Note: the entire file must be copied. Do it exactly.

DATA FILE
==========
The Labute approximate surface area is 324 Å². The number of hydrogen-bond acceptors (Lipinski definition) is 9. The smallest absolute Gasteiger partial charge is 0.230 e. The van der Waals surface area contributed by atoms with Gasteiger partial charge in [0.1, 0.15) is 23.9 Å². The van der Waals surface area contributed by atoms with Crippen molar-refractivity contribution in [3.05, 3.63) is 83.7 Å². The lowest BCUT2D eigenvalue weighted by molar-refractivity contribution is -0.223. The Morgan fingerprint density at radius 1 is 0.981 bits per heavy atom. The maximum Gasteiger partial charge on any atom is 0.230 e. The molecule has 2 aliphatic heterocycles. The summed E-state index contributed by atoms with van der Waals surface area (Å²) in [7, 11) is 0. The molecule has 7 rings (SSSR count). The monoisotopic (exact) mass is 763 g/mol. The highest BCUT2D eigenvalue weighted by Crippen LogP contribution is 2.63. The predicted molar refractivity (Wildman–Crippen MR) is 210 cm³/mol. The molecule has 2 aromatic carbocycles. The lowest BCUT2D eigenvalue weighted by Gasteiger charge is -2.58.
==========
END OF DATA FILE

The Labute approximate surface area is 324 Å². The number of hydrogen-bond acceptors (Lipinski definition) is 9. The smallest absolute Gasteiger partial charge is 0.230 e. The van der Waals surface area contributed by atoms with Gasteiger partial charge in [0.1, 0.15) is 23.9 Å². The van der Waals surface area contributed by atoms with Crippen molar-refractivity contribution in [3.05, 3.63) is 83.7 Å². The lowest BCUT2D eigenvalue weighted by molar-refractivity contribution is -0.223. The Morgan fingerprint density at radius 1 is 0.981 bits per heavy atom. The maximum Gasteiger partial charge on any atom is 0.230 e. The molecule has 2 aliphatic heterocycles. The summed E-state index contributed by atoms with van der Waals surface area (Å²) in [7, 11) is 0. The molecule has 7 rings (SSSR count). The monoisotopic (exact) mass is 763 g/mol. The highest BCUT2D eigenvalue weighted by Crippen LogP contribution is 2.63. The predicted molar refractivity (Wildman–Crippen MR) is 210 cm³/mol. The molecule has 2 aromatic carbocycles. The lowest BCUT2D eigenvalue weighted by Gasteiger charge is -2.58.